I have included the following link to give a bit of historical information on the pipe company. It is a well written article that gives a glimpse of the heart of the company. http://www.streetsofwashington.com/2012/01/bertrams-pipe-shop-on-14th-street.html#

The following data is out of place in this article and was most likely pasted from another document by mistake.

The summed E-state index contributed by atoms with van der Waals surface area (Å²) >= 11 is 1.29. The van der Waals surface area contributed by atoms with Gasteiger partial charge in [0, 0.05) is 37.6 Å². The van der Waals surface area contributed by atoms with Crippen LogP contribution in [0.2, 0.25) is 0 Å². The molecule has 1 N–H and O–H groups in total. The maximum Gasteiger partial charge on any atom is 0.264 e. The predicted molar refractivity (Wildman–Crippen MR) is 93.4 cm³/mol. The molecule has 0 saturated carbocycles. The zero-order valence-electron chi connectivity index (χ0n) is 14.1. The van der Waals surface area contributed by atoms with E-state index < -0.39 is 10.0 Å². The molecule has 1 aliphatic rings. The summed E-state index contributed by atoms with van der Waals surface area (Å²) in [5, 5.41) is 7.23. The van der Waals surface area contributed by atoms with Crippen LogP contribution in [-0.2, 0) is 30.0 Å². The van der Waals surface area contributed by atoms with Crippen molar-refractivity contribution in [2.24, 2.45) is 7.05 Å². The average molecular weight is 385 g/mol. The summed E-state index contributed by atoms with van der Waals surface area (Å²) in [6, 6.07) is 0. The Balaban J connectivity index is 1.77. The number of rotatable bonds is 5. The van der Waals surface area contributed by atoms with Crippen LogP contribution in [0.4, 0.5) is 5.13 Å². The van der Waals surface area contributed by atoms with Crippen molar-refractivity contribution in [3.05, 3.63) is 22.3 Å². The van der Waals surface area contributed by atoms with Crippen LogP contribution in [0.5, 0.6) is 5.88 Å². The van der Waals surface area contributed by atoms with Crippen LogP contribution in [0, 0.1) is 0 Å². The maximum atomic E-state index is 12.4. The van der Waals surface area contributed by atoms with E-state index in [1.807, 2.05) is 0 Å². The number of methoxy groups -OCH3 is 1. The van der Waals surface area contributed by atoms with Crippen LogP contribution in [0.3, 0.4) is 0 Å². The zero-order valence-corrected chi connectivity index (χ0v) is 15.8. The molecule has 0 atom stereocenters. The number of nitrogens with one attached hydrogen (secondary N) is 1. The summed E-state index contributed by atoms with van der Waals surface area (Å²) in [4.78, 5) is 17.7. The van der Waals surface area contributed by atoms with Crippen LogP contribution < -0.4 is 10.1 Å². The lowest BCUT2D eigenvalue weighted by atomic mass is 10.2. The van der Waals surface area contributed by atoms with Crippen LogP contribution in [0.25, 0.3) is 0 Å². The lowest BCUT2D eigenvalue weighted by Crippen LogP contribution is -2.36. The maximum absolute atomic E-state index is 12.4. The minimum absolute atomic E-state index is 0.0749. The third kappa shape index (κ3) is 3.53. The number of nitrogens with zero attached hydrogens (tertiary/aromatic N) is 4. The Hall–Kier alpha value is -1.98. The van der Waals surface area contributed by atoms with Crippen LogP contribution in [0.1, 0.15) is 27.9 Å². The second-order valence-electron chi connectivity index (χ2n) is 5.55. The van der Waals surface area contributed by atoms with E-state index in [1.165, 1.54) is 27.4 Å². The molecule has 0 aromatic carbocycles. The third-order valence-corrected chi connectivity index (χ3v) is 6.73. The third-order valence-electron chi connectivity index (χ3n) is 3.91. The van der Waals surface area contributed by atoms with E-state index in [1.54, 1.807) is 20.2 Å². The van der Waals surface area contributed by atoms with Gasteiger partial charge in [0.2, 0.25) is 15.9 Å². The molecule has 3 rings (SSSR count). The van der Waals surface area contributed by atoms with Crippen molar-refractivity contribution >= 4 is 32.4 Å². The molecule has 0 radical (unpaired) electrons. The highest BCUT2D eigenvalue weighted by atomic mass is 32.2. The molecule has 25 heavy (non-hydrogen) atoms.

From this information I have learned that the shape and grade Bertram I have in front of me now was made before the closure of the shop in the 70s. I also learned that it was a grade 120 thus it was on the high end of the spectrum. (I am also including this photo of the shop in Washington D.C. and a post card of the shop.) This is the first higher grade Bertrams I have had the pleasure to work on. Typically the pipes I have worked on were no higher than 60 and possibly 80. This is definitely a beautiful pipe and I can see why it had the higher grade stamp. I started the restoration by reaming the bowl with a PipNet pipe reamer followed by a Savinelli Fitsall pipe knife to remove the remnants of the cake on the walls in the heel. I sanded the inside of the walls with a dowel wrapped with 220 grit sandpaper. I worked on darkening on the front of the rim top by sanding it with a 1500 grit micromesh sanding pad. I was able to remove the majority of the damage and was certain that it would blend in well when I polished the bowl.I scrubbed out the mortise and the airway in the shank and the stem with alcohol, cotton swabs and pipe cleaners. I was fortunate that the pipe was definitely cleaner than a lot of the ones I have worked on for Alex.I worked some Before & After Restoration Balm into the surface of the briar with my fingertips to clean, enliven and protect it. I let the balm sit for a little while and then buffed with a cotton cloth to raise the shine.The following photos show the bowl at this point in the restoration process. The bowl and the rim top look very good with rich grain patterns. With the bowl finished I set it aside and turned my attention to the stem. I sanded the stem surface with 220 grit sandpaper to remove the oxidation and smooth out the tooth marks on the surface of the button. I am happy with the stem surface once that was done. I started the polishing of the surface with 400 grit wet dry sandpaper.I polished the stem with micromesh sanding pads – wet sanding it with 1500-2400 grit pads and dry sanding it with 3200-12000 grit pads. I wiped the stem down with a damp cloth after each pad. I further polished it with Before & After Pipe Polish – both Fine and Extra Fine. I wiped it down with a coat of Obsidian Oil and set it aside to dry. With both parts of the pipe finished, I polished the bowl and the stem with Blue Diamond polish on the buffing wheel. I gave the bowl and the stem multiple coats of carnauba wax. I buffed the pipe with a clean buffing pad to raise the shine. I hand buffed it with a microfiber cloth to deepen the shine. The pipe polished up pretty nicely. The oil cured finish and the grain came alive with the buffing. The rich finish on the briar works well with the polished black vulcanite stem. The finished pipe is a beautifully laid out billiard that is proportionally well made. Have a look at it with the photos below. The dimensions are Length: 6 inches, Height: 1 3/4 inches, Outside diameter of the bowl: 1 1/4 inches, Chamber diameter: 3/4 of an inch. This one will be going back to Alex to add to his rack of American Made pipes that are in his collection. Thanks for walking through the restoration with me on another of Alex’s Collection – a rare Bertram 120.